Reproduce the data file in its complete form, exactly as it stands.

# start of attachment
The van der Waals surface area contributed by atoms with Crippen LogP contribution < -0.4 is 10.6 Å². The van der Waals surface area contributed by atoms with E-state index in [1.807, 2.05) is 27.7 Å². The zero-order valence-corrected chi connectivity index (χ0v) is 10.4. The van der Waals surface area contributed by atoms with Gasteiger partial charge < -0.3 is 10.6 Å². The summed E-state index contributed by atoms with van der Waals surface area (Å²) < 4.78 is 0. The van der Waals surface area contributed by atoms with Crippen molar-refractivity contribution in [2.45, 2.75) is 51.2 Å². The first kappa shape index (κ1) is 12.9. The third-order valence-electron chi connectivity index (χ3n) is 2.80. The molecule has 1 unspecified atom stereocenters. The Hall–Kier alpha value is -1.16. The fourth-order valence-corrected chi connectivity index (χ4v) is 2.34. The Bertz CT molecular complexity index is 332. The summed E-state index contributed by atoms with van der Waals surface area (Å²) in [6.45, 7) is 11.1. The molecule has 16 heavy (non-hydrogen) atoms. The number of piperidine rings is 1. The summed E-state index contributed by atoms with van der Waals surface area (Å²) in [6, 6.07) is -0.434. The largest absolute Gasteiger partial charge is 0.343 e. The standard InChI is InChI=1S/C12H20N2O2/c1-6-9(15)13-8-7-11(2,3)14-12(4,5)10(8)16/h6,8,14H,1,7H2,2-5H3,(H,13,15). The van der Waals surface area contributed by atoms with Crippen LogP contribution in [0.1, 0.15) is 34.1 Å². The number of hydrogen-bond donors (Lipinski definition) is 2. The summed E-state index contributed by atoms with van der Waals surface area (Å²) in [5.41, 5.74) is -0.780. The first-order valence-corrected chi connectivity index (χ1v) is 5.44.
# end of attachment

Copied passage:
The van der Waals surface area contributed by atoms with Crippen LogP contribution < -0.4 is 10.6 Å². The van der Waals surface area contributed by atoms with E-state index in [1.807, 2.05) is 27.7 Å². The zero-order valence-corrected chi connectivity index (χ0v) is 10.4. The van der Waals surface area contributed by atoms with Gasteiger partial charge < -0.3 is 10.6 Å². The summed E-state index contributed by atoms with van der Waals surface area (Å²) < 4.78 is 0. The van der Waals surface area contributed by atoms with Crippen molar-refractivity contribution in [2.45, 2.75) is 51.2 Å². The first kappa shape index (κ1) is 12.9. The third-order valence-electron chi connectivity index (χ3n) is 2.80. The molecule has 1 unspecified atom stereocenters. The Hall–Kier alpha value is -1.16. The fourth-order valence-corrected chi connectivity index (χ4v) is 2.34. The Bertz CT molecular complexity index is 332. The summed E-state index contributed by atoms with van der Waals surface area (Å²) in [6.45, 7) is 11.1. The molecule has 16 heavy (non-hydrogen) atoms. The number of piperidine rings is 1. The summed E-state index contributed by atoms with van der Waals surface area (Å²) in [6, 6.07) is -0.434. The largest absolute Gasteiger partial charge is 0.343 e. The standard InChI is InChI=1S/C12H20N2O2/c1-6-9(15)13-8-7-11(2,3)14-12(4,5)10(8)16/h6,8,14H,1,7H2,2-5H3,(H,13,15). The van der Waals surface area contributed by atoms with Crippen LogP contribution in [0.1, 0.15) is 34.1 Å². The number of hydrogen-bond donors (Lipinski definition) is 2. The summed E-state index contributed by atoms with van der Waals surface area (Å²) in [5.41, 5.74) is -0.780. The first-order valence-corrected chi connectivity index (χ1v) is 5.44.